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Approximately 35 medical patients from Puerto Rico and the U.S. Virgin Islands have arrived in Shreveport, Louisiana, via a dozen military aircraft or smaller private planes, since Sunday, Sept. 24, 2017.
Upon arrival, patients were transported to local hospitals across the community. Patient demographics ranged from infants to senior citizens, with a wide range of medical needs. Some family members accompanied their loved ones.
The Overton Brooks VA Medical Center was tasked by the National Disaster Medical System (NDMS) with coordinating patient reception and triage, and assisting in the relocation of patients to Shreveport-area hospitals.
Patrick Card, this region’s VA area emergency manager, said the missions are updated each day. “We typically don’t find out how many patients will be arriving until two or three hours beforehand, which means we are on standby 24/7. We stand ready to continue this operation until the need no longer exists,” Card said.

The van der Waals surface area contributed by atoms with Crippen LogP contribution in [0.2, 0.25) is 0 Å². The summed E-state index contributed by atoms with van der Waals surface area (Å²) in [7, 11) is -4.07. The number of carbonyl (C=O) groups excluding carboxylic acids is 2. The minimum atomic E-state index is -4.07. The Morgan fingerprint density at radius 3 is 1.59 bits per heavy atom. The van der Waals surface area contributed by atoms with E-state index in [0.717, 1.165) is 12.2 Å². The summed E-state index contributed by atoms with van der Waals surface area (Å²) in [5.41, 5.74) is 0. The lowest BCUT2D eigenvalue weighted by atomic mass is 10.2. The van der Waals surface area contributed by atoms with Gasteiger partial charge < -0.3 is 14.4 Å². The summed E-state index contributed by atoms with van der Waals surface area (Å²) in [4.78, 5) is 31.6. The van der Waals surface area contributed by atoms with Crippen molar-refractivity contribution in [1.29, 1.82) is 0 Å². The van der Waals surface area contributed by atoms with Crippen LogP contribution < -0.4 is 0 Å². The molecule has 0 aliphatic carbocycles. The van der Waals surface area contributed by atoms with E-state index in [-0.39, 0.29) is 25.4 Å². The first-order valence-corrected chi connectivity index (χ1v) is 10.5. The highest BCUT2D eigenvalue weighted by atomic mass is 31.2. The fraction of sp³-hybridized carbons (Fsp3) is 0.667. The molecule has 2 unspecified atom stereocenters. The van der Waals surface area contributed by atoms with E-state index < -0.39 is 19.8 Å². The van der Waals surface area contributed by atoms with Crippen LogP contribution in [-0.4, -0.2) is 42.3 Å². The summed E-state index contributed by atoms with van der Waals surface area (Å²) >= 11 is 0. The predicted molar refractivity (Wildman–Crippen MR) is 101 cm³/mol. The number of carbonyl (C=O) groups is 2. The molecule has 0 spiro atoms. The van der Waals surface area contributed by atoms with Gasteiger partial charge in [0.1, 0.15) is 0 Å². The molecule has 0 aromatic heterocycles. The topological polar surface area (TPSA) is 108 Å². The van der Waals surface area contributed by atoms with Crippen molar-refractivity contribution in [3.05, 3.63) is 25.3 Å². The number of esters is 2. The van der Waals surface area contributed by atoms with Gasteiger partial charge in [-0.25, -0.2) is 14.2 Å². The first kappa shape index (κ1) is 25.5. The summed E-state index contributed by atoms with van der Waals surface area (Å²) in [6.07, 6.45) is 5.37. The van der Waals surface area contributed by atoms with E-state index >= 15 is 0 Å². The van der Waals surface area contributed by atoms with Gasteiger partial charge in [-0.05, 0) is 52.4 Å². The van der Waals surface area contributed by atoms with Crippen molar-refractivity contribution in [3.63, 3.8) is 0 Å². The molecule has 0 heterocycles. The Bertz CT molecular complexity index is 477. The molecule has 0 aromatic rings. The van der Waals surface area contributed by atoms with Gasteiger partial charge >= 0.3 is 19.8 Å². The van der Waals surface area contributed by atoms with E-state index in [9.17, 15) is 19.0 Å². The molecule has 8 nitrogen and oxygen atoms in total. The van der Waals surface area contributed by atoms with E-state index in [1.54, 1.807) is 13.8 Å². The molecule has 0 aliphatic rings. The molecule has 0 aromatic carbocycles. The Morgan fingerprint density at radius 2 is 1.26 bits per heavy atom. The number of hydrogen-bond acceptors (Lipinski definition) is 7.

“Our VA staff appreciates the seriousness of this situation for those patients in dire need of medical care and they are working tirelessly to ensure that the transition from the aircraft to the appropriate medical facility is completed seamlessly. In some situations, there is not a minute to waste,” said Zachary Sage, VA’s acting director in Shreveport.
In addition to the region’s emergency management staff, VA social services and business office employees are playing a vital role in these efforts. “We have teams rotating in 12-hour shifts in support of these relief efforts,” said Sage.
The NDMS is a federal coordinated initiative that augments the nation’s emergency medical response capability through a partnership with the Department of Veterans Affairs, Health and Human Services and Department of Defense.
About the Author: Mary K. Gominger is a public affairs office with the Overton Brooks VA Medical Center in Louisiana